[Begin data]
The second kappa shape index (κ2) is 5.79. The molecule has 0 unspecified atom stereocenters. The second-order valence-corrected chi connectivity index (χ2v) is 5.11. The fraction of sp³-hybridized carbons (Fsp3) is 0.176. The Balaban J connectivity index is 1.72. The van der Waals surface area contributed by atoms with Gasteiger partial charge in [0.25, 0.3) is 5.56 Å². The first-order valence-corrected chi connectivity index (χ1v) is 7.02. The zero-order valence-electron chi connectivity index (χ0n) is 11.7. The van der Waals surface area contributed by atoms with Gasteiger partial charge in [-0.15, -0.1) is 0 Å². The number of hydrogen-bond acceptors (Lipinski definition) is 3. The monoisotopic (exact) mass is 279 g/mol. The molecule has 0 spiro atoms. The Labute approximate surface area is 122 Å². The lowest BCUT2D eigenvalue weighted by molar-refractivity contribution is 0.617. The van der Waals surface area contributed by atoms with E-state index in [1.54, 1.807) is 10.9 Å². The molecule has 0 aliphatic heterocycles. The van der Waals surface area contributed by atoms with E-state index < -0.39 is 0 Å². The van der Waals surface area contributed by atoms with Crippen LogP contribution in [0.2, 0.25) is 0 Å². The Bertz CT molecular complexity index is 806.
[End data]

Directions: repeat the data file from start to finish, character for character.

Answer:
The second kappa shape index (κ2) is 5.79. The molecule has 0 unspecified atom stereocenters. The second-order valence-corrected chi connectivity index (χ2v) is 5.11. The fraction of sp³-hybridized carbons (Fsp3) is 0.176. The Balaban J connectivity index is 1.72. The van der Waals surface area contributed by atoms with Gasteiger partial charge in [0.25, 0.3) is 5.56 Å². The first-order valence-corrected chi connectivity index (χ1v) is 7.02. The zero-order valence-electron chi connectivity index (χ0n) is 11.7. The van der Waals surface area contributed by atoms with Gasteiger partial charge in [-0.15, -0.1) is 0 Å². The number of hydrogen-bond acceptors (Lipinski definition) is 3. The monoisotopic (exact) mass is 279 g/mol. The molecule has 0 spiro atoms. The Labute approximate surface area is 122 Å². The lowest BCUT2D eigenvalue weighted by molar-refractivity contribution is 0.617. The van der Waals surface area contributed by atoms with E-state index in [1.54, 1.807) is 10.9 Å². The molecule has 0 aliphatic heterocycles. The van der Waals surface area contributed by atoms with E-state index < -0.39 is 0 Å². The van der Waals surface area contributed by atoms with Crippen LogP contribution in [0.2, 0.25) is 0 Å². The Bertz CT molecular complexity index is 806.